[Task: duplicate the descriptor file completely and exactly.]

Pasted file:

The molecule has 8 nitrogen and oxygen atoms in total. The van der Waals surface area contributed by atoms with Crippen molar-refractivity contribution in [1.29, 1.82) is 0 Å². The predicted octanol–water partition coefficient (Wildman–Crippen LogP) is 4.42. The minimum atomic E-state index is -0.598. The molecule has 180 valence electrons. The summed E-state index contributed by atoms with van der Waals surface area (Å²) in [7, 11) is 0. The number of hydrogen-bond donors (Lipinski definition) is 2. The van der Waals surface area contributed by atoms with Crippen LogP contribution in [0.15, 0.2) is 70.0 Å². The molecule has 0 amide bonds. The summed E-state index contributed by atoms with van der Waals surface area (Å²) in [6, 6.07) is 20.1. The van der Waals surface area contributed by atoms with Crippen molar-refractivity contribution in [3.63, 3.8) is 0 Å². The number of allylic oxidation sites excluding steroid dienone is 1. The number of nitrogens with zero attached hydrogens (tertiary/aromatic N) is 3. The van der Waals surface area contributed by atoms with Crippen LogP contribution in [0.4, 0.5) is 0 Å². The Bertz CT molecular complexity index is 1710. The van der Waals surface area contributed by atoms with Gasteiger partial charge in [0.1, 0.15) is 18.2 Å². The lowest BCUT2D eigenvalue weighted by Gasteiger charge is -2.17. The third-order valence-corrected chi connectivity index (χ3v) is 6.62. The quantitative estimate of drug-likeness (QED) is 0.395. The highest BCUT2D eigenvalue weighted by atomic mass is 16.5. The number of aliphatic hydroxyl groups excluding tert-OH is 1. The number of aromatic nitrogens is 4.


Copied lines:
The molecule has 8 nitrogen and oxygen atoms in total. The van der Waals surface area contributed by atoms with Crippen molar-refractivity contribution in [1.29, 1.82) is 0 Å². The predicted octanol–water partition coefficient (Wildman–Crippen LogP) is 4.42. The minimum atomic E-state index is -0.598. The molecule has 180 valence electrons. The summed E-state index contributed by atoms with van der Waals surface area (Å²) in [7, 11) is 0. The number of hydrogen-bond donors (Lipinski definition) is 2. The van der Waals surface area contributed by atoms with Crippen LogP contribution in [0.15, 0.2) is 70.0 Å². The molecule has 0 amide bonds. The summed E-state index contributed by atoms with van der Waals surface area (Å²) in [6, 6.07) is 20.1. The van der Waals surface area contributed by atoms with Crippen molar-refractivity contribution in [3.63, 3.8) is 0 Å². The number of allylic oxidation sites excluding steroid dienone is 1. The number of nitrogens with zero attached hydrogens (tertiary/aromatic N) is 3. The van der Waals surface area contributed by atoms with Crippen LogP contribution in [0.4, 0.5) is 0 Å². The Bertz CT molecular complexity index is 1710. The van der Waals surface area contributed by atoms with Gasteiger partial charge in [0.1, 0.15) is 18.2 Å². The lowest BCUT2D eigenvalue weighted by Gasteiger charge is -2.17. The third-order valence-corrected chi connectivity index (χ3v) is 6.62. The quantitative estimate of drug-likeness (QED) is 0.395. The highest BCUT2D eigenvalue weighted by atomic mass is 16.5. The number of aliphatic hydroxyl groups excluding tert-OH is 1. The number of aromatic nitrogens is 4.